New Roofing? Here Are the Basic Roofing Types

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The first step in getting new roofing is to determine which roofing types are compatible with your home, and that is based on the slope of your roof.

“Slope” is the amount of incline in a roof surface. It is usually expressed as a ratio of “rise over run.” For example, a 5:12 slope rises 5 vertical inches for every 12 inches of horizontal distance. A 12:12 would be steeper because it rises 12 inches over the same horizontal distance.

Virtually all of your options for new roofing can be divided into two categories:

Roofing Types for Steep Slopes

“Steep-slope” roofing is available for roofs with a slope of 2:12 and up. That is the kind you find on most homes and many other structures as well.

It’s usually “water-resistant” rather than “water-proof”. By that, I mean it sheds water fine, as long as there is enough slope for it to do so. However, it can leak if it has a buildup off ice, leaves or pine needles that causes the roof system to be submerged.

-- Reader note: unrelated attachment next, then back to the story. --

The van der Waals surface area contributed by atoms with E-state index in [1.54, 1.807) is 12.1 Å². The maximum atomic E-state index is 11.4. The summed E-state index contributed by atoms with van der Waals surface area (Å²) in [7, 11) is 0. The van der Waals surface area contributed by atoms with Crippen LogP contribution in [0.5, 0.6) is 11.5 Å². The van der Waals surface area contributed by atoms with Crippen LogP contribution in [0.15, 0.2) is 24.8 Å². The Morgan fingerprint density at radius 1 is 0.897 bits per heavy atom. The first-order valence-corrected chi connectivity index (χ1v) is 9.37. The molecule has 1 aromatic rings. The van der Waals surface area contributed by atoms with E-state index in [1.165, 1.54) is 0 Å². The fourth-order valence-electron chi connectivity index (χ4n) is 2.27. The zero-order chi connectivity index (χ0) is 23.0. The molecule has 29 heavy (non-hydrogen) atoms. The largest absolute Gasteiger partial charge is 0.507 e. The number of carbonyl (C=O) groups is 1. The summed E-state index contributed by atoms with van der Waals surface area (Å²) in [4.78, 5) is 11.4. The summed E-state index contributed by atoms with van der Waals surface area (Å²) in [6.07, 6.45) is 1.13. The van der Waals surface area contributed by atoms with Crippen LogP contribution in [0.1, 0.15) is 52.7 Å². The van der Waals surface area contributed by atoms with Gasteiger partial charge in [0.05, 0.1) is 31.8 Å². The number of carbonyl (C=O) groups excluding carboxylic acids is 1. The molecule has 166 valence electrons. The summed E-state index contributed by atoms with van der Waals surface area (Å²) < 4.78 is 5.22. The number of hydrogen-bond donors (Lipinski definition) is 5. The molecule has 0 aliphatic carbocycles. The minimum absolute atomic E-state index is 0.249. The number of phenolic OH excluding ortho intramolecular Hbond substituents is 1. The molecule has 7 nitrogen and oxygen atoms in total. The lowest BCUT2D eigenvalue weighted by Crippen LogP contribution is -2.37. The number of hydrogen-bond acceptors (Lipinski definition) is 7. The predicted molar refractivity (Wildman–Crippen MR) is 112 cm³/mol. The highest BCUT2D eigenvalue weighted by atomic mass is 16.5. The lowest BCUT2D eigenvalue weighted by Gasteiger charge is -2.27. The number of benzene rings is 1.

Your five major steep-sloped choices are:

1. Asphalt shingles, which are typically the three-tab or the architectural variety.

2. Metal panels, metal tile and metal shingles.

3. Clay and concrete tile.

4. Wood shingles and wood shakes.

5. Slate

Roofing Types for Low Slopes

“Low-slope” systems are typically used on slopes less than 2:12. Just a quarter inch rise per foot is usually sufficient for these types of systems.

They are typically “waterproof” rather than “water resistant.” That means they could be submerged and not leak. However, good roofing practice, along with building codes and warranties dictate at least some slope to provide positive drainage. A roof that is constantly wet can absorb water and deteriorate prematurely.

Your major low-sloped options include:

1. Modified Bitumen (pronounced buy-TOO-men). There are different varieties which are applied by various methods such as torch, hot asphalt, cold adhesives or self-adhering.

2. Built-up Roofing (hot asphalt and layers of roofing felt).

3. Single-ply (typically either plastic or rubber).

4. Spray Polyurethane Foam

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Source by John C. Bishop